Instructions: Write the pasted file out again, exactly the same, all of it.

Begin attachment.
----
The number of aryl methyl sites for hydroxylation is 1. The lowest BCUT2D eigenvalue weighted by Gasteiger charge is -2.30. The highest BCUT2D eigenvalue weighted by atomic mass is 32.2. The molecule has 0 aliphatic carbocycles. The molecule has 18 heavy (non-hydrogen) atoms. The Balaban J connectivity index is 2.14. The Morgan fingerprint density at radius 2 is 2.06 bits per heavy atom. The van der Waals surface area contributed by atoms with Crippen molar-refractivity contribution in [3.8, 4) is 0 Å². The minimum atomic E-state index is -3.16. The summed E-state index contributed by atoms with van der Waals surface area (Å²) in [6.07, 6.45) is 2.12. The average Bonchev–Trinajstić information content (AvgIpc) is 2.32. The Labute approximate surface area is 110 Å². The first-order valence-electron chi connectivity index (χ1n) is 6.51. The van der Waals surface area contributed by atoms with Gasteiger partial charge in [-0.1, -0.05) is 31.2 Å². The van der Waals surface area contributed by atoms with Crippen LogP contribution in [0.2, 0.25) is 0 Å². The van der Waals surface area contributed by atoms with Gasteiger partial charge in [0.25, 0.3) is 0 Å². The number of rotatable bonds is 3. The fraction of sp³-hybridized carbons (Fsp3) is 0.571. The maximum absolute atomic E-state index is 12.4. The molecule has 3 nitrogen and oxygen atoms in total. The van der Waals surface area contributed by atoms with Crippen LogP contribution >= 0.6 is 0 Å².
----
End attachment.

The number of aryl methyl sites for hydroxylation is 1. The lowest BCUT2D eigenvalue weighted by Gasteiger charge is -2.30. The highest BCUT2D eigenvalue weighted by atomic mass is 32.2. The molecule has 0 aliphatic carbocycles. The molecule has 18 heavy (non-hydrogen) atoms. The Balaban J connectivity index is 2.14. The Morgan fingerprint density at radius 2 is 2.06 bits per heavy atom. The van der Waals surface area contributed by atoms with Crippen molar-refractivity contribution in [3.8, 4) is 0 Å². The minimum atomic E-state index is -3.16. The summed E-state index contributed by atoms with van der Waals surface area (Å²) in [6.07, 6.45) is 2.12. The average Bonchev–Trinajstić information content (AvgIpc) is 2.32. The Labute approximate surface area is 110 Å². The first-order valence-electron chi connectivity index (χ1n) is 6.51. The van der Waals surface area contributed by atoms with Gasteiger partial charge in [-0.1, -0.05) is 31.2 Å². The van der Waals surface area contributed by atoms with Crippen LogP contribution in [0.2, 0.25) is 0 Å². The van der Waals surface area contributed by atoms with Gasteiger partial charge in [0.25, 0.3) is 0 Å². The number of rotatable bonds is 3. The fraction of sp³-hybridized carbons (Fsp3) is 0.571. The maximum absolute atomic E-state index is 12.4. The molecule has 3 nitrogen and oxygen atoms in total. The van der Waals surface area contributed by atoms with Crippen LogP contribution >= 0.6 is 0 Å².